Action Research on Instructional Coaching, Blog Entry One

Okay, my friends.  I began an inquiry as part of my master’s program, but it’s more than just doing a project.  Here’s the introduction to my action research plan:

Dana & Yendol-Hoppey (2009) noted, “As teachers engage in the process of inquiry, their thinking and reflection are made public for discussion, sharing, debate, and purposeful educative conversation, and teaching becomes less isolated and overwhelming” (p. 12).  As the only instructional coach in our school division, action research has become an intentional reflection to consider the impact of my work with colleagues on their individual growth, as well as the growth and success of students.  This inquiry will be an opportunity to look back at my past coaching opportunities, at present implementations of instruction and learning I may have influenced through coaching, and reflect on next-steps for the future.  Investigating the success or struggles others have had in their coaching roles through an analysis of literature will further serve to refine my wondering.  Ultimately, the goal is to build self-efficacy as an instructional coach by engaging in inquiry around the lasting influence of coaching on classroom instruction and learning.

The more I got thinking about all my combined teaching experiences and my most-recent experiences as a coach, the more I wanted to know about the lasting or long-term impact of coaching cycles on current instructional practices and student learning.  I did a literature review and discovered

The literature on coaching emphasized that coaching effects change.  Defining the roles of coaches can enable in-school administrators to provide more support to coaching, which is seen as an invaluable part of school professional learning and student success (Dean et. al., 2012).  Coaching is multi-faceted and facilitates professional learning, but the most successful interactions are founded on mutually-respectful relationships (Smith, 2012).  The greatest observed changes in instruction and learning resulted less from professional development removed from the school and more from focused, personally-meaningful, individual coaching cycles in which comfort with instructional practices developed (Gross, 2010; Richards & Skolitz, 2009).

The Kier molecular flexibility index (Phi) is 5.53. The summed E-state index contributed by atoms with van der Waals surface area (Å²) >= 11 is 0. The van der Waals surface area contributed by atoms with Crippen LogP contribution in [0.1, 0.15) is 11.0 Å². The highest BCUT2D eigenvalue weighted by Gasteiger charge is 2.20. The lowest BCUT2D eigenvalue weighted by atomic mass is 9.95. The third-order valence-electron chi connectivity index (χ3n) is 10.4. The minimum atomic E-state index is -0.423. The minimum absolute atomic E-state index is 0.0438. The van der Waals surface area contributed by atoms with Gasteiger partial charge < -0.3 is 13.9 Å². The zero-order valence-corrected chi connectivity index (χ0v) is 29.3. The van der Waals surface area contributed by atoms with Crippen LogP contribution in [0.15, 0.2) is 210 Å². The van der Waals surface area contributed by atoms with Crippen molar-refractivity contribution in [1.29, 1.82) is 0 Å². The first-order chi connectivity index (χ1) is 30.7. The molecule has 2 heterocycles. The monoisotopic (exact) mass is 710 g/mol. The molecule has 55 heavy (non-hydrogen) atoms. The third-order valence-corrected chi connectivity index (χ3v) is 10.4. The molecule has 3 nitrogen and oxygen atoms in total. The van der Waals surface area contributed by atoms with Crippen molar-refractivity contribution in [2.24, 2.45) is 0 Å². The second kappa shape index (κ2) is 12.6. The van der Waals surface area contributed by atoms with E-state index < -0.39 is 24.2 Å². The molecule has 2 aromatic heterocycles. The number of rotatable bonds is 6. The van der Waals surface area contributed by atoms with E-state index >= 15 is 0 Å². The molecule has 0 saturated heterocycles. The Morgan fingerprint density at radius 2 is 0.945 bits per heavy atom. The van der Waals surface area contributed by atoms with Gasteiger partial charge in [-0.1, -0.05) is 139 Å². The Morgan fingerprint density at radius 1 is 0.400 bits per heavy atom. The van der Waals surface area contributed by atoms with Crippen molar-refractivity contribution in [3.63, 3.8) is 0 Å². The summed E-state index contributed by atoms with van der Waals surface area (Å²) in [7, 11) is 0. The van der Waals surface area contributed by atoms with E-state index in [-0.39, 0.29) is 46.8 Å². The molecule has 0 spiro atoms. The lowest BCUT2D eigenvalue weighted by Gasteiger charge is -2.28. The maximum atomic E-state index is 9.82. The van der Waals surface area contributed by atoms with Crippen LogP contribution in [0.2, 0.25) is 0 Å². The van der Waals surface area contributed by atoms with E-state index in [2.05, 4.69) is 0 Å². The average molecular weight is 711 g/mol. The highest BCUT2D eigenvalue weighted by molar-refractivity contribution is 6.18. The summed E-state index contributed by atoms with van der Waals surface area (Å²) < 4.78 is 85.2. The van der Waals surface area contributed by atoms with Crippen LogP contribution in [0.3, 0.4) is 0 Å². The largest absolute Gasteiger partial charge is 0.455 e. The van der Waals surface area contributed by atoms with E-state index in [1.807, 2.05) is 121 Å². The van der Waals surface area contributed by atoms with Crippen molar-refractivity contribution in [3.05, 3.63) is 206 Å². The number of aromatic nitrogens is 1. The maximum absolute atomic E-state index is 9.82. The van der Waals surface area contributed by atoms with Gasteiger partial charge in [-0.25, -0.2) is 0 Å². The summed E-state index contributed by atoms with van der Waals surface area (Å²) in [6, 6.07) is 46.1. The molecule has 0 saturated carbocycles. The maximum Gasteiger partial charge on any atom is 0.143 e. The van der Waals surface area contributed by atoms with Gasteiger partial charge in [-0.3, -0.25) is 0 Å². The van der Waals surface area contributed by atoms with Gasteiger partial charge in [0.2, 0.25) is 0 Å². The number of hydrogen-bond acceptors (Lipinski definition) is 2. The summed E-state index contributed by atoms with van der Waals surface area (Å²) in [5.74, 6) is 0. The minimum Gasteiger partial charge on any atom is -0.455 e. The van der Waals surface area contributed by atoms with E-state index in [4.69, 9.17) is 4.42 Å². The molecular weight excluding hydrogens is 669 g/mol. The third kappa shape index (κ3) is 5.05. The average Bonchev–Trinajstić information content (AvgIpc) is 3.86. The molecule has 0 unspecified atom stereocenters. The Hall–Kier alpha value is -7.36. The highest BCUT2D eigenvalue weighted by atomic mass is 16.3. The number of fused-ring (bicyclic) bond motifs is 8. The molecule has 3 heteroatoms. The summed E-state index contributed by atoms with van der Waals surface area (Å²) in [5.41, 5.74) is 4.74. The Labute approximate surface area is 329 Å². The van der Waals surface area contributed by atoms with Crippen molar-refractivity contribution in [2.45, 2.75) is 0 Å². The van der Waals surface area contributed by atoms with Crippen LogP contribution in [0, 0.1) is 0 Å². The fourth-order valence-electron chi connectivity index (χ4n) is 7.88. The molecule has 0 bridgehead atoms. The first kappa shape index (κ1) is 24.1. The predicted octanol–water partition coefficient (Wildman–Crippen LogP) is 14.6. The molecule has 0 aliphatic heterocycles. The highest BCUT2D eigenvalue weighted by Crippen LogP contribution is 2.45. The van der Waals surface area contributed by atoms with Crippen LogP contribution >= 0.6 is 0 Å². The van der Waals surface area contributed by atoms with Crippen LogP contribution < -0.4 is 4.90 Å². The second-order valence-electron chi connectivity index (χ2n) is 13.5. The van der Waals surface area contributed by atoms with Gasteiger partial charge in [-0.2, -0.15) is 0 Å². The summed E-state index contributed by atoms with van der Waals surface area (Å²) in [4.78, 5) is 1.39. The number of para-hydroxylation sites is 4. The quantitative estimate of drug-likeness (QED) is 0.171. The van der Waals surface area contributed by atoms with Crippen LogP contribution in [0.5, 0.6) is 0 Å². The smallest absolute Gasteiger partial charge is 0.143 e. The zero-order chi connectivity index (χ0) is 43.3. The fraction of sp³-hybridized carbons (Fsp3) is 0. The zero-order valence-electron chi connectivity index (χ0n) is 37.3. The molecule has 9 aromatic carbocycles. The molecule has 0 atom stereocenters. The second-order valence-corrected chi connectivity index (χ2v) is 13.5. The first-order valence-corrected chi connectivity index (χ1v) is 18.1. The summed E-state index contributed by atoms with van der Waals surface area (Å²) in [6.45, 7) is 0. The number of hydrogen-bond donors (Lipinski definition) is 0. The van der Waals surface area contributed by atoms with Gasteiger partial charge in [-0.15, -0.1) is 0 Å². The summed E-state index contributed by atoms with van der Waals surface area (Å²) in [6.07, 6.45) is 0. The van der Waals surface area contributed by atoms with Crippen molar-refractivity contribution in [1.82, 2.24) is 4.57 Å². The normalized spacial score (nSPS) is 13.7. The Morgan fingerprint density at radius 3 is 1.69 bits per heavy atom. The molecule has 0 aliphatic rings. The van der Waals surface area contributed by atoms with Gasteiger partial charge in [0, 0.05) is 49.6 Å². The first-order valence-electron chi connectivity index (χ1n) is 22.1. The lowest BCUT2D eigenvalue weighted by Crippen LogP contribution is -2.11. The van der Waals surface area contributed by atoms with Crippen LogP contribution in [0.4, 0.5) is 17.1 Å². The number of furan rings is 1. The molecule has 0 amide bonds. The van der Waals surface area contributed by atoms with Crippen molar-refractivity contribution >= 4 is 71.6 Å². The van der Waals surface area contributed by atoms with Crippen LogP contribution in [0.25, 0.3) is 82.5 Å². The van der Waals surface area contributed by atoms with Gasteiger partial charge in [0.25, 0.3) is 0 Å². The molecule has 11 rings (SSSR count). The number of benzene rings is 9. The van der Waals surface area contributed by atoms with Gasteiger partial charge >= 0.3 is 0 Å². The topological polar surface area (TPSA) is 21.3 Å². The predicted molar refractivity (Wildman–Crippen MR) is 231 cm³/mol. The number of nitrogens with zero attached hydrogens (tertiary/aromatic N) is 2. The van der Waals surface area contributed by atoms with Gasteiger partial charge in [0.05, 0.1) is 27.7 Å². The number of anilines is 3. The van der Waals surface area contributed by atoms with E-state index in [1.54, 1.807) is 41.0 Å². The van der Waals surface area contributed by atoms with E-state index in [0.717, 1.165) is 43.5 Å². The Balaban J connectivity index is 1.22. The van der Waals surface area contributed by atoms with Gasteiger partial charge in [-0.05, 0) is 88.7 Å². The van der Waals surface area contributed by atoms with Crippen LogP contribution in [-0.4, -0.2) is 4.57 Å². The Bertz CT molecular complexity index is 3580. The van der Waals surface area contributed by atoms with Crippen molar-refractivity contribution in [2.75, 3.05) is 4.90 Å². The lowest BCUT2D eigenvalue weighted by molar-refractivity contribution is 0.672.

Ultimately, after much consideration with critical friends and really reflecting on what it is I was wondering about, I came up with the following two-part action research question:

What impact have individual coaching cycles had on instruction and learning?  What trends might I discover that will inform future coaching cycle decision making?

I have started by looking back through my Cognitive Coaching Seminars (R) Foundation Training Learning Guide (Costa & Garmston, 2013).  I have several pages of notes scribbled on a note pad, but I have synthesized the key pieces as they might connect best with my wonderings:

1.  “The relationship presumed by Cognitive Coaching (SM) is that teaching is a professional act and that coaches support teachers in becoming more resourceful” (p. 6)

  • it’s not about changing behaviours or giving advice; it’s about developing resourcefulness
  • could the intention and purpose of the “Four Support Functions” (p. 15)  (coach, consult, collaborate, and evaluate) guide a data collection sheet?
  • see blog entry “Be the coach, not the horse”
  • in the Cognitive Coaching process, I am looking for Observable Behaviours and Enhanced Performance

2.  Holonomy = ” the science or study of wholeness; simultaneously part and whole” (p. 20)

  • we can be independent beings that function within larger, necessary support systems (much like the human heart in a body) (p. 22)
  • developing holonomy means:
    • “support people in becoming independent and self-actualizing” (p. 23)… “they will be reflective, using self-coaching inner thought processes – voluntarily and spontaneously – without the need for the coach’s interventions” (p. 23)
    • function interdependently in school (p. 23)
    • learn on own and with others
  • build resourcefulness in the Five States of Mind – efficacy, flexibility, craftsmanship, consciousness, and interdependence
  • how might the Five States of Mind p. 25 – 26 contribute to my data collection plan OR data analysis??? Hmm…

3.  Five States of Mind

  • Consciousness – focused, concentrate on reaching goal
  • Craftsmanship – “seek precision, mastery, refinement and specificity” (p. 28)
  • Efficacy – “They are able to operationalize concepts and translate them into deliberate actions while establishing feedback spirals and continuing to learn how to learn” (p. 28) This is my favourite!